- Cover windows and secure all doors. Use hurricane shutters or plywood to cover your windows. Any breakage can bring in not only rain but also wind that can lift your roof more easily from inside than outside. Add a wind-load garage door to prevent this vulnerable door from blowing in.
- Set up an emergency family shelter. Designate a part of our home as an emergency shelter. This can be your basement or an interior room without windows. Stock it with supplies and let your family know where to gather.
- Gather emergency supplies. Stock your emergency shelter with food, water, a first aid kit, a flashlight and batteries, charged cell phones, sleeping bags, personal hygiene items, and more. Ready.gov has a detailed listing of basic disaster supplies kits.
Prepare Your Family
Now that your home is ready, the next task is to prepare your family. The first step is a family emergency plan.
- Develop a family emergency plan. You may have some ideas on what to do before, during, and after a hurricane, but it’s best to write it all down. Then share it with your family. Ready.gov has a superb family emergency plan as a starting point.
- Integrate school and work plans. Consult plans from school and the workplace to make sure their important details are added to your family plan.
- Read the community hurricane response plan. Your community’s hurricane response plan will contain details about shelter locations, evacuation plans, and notification methods. Make sure all those details are a part of your planning.
- Set up family emergency contact numbers. It’s critical to keep in touch with any family members that can’t make it home before the hurricane hits. Make sure you have contact phone numbers for everyone. That should include schools and workplaces.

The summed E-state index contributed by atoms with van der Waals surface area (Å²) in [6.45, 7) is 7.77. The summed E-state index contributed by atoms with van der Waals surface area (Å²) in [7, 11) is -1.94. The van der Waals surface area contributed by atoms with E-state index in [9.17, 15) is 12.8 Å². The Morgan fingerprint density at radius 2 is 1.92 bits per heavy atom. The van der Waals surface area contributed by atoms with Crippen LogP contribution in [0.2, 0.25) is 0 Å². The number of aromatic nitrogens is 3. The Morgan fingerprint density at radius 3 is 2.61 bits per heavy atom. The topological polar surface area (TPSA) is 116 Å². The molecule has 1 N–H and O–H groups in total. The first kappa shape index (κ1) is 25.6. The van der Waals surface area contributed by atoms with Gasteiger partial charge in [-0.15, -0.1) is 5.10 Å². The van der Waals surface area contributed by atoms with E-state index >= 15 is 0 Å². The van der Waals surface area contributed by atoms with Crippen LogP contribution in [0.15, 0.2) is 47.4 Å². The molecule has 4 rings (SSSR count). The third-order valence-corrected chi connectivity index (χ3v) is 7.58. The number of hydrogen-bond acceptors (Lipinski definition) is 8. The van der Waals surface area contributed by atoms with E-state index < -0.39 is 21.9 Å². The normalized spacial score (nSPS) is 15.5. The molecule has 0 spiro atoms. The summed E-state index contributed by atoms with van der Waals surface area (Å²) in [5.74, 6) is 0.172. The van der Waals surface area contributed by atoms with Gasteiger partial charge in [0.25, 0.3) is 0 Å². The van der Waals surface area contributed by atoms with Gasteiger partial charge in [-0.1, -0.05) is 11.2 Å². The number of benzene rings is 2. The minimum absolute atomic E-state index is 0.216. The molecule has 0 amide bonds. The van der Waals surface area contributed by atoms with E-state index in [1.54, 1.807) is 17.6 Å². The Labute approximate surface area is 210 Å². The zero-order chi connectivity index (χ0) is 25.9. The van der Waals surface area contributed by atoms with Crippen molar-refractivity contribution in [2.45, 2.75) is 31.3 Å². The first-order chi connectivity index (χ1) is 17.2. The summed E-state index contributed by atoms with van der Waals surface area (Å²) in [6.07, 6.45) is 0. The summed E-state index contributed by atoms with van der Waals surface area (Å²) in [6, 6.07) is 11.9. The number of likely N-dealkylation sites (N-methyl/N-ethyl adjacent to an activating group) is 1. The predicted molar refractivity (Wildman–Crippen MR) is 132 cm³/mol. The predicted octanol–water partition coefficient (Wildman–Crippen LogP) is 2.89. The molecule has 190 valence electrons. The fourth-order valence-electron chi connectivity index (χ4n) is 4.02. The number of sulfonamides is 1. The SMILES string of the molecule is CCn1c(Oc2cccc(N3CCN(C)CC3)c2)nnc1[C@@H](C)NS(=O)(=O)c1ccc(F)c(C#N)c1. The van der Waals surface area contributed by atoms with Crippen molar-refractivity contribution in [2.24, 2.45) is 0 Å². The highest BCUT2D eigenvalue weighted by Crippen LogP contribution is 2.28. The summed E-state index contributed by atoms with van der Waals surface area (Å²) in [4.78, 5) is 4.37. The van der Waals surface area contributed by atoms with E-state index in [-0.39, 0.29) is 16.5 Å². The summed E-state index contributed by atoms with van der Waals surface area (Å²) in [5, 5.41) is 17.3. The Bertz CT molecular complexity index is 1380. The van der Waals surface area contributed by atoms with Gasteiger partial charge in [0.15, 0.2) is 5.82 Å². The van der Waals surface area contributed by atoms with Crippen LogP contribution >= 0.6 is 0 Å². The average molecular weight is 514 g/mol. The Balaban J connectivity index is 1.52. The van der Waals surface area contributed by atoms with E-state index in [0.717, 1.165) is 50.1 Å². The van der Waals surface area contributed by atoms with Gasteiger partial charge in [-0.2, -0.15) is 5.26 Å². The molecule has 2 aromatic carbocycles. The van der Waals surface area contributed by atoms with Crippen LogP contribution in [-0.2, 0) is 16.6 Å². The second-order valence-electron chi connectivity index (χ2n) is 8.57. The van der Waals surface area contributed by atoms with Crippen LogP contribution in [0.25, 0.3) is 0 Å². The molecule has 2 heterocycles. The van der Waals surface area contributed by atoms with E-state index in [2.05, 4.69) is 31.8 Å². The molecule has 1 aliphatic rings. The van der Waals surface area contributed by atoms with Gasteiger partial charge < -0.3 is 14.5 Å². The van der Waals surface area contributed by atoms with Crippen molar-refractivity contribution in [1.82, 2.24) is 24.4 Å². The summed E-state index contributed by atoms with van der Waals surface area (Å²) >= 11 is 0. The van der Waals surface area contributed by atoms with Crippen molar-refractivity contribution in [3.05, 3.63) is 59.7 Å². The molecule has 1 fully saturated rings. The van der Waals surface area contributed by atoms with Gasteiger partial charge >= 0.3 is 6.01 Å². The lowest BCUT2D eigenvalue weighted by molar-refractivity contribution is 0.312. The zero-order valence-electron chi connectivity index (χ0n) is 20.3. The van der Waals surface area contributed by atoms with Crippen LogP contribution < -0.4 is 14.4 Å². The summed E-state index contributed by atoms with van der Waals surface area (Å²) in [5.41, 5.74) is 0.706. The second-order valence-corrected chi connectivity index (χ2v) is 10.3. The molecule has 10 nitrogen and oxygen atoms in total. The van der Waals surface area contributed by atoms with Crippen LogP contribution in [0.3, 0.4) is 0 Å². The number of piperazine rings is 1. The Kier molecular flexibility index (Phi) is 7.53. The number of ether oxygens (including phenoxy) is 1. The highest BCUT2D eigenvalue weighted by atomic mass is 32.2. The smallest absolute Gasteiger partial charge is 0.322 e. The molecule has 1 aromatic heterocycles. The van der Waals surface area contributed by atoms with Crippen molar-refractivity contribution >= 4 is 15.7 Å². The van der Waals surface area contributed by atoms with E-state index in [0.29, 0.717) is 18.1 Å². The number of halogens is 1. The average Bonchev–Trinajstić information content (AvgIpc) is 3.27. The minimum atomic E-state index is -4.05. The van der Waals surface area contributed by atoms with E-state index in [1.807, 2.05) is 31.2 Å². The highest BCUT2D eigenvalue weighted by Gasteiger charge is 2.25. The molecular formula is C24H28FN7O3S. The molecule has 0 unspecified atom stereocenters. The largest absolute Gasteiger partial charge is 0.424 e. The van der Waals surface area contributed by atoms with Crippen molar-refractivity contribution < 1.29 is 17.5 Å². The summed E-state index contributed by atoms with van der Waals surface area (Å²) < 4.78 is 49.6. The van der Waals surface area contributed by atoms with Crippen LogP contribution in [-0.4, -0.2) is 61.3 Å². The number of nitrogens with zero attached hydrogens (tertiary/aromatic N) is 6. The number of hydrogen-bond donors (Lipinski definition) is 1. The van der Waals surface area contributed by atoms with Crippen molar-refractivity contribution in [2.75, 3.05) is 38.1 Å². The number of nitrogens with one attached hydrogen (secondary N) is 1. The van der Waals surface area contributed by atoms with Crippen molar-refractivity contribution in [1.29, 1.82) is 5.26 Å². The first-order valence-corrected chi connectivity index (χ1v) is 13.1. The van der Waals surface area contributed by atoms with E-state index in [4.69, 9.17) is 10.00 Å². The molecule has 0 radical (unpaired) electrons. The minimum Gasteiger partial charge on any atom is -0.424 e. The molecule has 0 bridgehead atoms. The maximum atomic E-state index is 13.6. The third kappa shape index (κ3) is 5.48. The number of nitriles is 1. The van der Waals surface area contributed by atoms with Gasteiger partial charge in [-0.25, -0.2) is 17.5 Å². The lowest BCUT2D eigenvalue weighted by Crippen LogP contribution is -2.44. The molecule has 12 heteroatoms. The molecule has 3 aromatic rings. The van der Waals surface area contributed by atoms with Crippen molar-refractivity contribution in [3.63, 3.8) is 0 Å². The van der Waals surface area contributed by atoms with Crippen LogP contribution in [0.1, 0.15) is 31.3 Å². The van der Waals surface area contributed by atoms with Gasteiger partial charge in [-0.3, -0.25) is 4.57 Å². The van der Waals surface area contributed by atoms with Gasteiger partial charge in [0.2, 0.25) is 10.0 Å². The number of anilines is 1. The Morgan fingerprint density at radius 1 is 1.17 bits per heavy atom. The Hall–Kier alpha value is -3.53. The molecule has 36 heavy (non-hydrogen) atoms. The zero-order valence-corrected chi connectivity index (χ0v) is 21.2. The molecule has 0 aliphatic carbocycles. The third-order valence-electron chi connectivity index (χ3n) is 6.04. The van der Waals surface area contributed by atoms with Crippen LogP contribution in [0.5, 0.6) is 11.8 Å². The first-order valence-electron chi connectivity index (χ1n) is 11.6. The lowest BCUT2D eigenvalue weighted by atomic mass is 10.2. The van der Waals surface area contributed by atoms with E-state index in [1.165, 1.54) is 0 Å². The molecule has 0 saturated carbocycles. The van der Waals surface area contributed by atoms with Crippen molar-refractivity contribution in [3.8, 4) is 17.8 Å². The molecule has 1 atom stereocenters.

- Establish an emergency meeting location. In the hectic aftermath of a hurricane, it’s easy to lose touch with family members, particularly with downed cell phone towers. Set up an emergency meeting location along with an alternative just in case.
- Review and practice your plan together. A written plan can certainly help. But you need to put it into practice in real time to understand how it really works. This can also be a great help in identifying any problems you can correct now before a hurricane.
Prepare for Evacuation
Even the best-laid plans can go awry once they are in contact with reality. For example, storm damage to your home may make it impossible to shelter there. Or evacuation orders may dictate that you leave your home. You should be prepared to evacuate.
As outlined above in our family preparation list, keep tabs on the shelter locations as well as the routes to those shelters. Make sure you have alternate routes available in case of flooding or road closure. It’s also wise to build plans for several shelter locations just in case. Finally, have a subset of your emergency supplies that you can toss in your car and take to the shelter.
We Can Help
We can help identify any issues with your basement or crawl space that should be addressed before a hurricane arrives. For a free inspection and repair estimate, contact the professionals at AFS Foundation and Waterproofing Specialists.